Find the right support for you doors
In the world of home improvement, door frames are often an afterthought. However, paying close attention to details like this can elevate the overall effect of your door's design and provide you with a safer, more secure entryway.
Interior Door Frames
Certain types of doors require, by their very nature, specialized frame types. Pocket door frames, for example, require a hollow section that recedes into the wall, allowing you to pull the door out when you want it closed or push it into the wall when you want it open.
By and large, though, interior door frames are fairly uniform, with flat jambs and an adjustable stop. However, you can choose a frame with a single rabbet (that only allows for a door to open one way), or a double rabbet frame (that lets you choose whether you want to place a door so it opens into or out of a room).
Typically, interior door frames are made of wood. Heavier-duty products, such as steel door frames or aluminum door frames, are typically reserved for exterior use.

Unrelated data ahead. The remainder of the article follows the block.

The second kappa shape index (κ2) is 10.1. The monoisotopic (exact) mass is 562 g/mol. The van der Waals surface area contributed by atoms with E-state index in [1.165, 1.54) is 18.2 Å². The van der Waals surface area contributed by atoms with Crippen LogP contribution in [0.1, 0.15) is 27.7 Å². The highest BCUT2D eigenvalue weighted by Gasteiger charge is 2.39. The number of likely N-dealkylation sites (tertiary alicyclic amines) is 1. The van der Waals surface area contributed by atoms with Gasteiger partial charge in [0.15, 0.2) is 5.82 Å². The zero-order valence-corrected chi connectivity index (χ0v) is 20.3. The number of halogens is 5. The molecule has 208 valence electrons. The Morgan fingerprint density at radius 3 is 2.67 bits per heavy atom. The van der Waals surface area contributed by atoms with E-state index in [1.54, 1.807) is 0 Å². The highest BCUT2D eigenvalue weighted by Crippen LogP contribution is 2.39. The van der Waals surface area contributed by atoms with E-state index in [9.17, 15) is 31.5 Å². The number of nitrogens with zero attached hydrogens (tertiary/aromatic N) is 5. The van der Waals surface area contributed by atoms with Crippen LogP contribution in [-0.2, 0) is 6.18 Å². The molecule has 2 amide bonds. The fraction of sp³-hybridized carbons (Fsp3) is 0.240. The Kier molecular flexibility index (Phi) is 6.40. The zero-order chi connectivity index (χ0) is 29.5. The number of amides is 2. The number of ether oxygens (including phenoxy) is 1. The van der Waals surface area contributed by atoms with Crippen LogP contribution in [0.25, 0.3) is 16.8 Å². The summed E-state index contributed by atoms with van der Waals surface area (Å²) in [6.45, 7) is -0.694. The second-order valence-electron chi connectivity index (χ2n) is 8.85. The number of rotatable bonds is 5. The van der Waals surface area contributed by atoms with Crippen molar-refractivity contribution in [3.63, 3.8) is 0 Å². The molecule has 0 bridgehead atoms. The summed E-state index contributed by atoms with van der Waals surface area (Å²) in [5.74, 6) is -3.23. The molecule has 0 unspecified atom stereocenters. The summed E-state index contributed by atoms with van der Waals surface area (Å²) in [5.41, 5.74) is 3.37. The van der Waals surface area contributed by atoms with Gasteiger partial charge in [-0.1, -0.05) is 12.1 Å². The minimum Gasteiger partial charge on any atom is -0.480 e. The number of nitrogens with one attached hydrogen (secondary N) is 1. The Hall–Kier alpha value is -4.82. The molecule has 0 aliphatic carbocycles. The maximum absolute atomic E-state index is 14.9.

Exterior Door Frames
Usually, the frame of your home's front door will also be made of wood, though you can take special measures for added design freedom. As with interior doors, you can order jambs with single or double rabbets, but exterior door frames can typically also house weather strips and various door bottoms that allow you to get creative with your front door's style.
For other exterior doorways, metal door frames may be used; they're sturdier and more secure, and make a good choice in spots where aesthetic appeal is not the primary issue. You can get either solid or hollow metal door frames, depending on your budget and preferences.
Finally, don't choose your door frame design in a vacuum. Remember that all parts of a door must be integrated for security and full visual effect. When choosing your frames, also consider the various catches, locks and door hinges that go with it. This will make it easier to create a unified design that will withstand the rigors of daily use.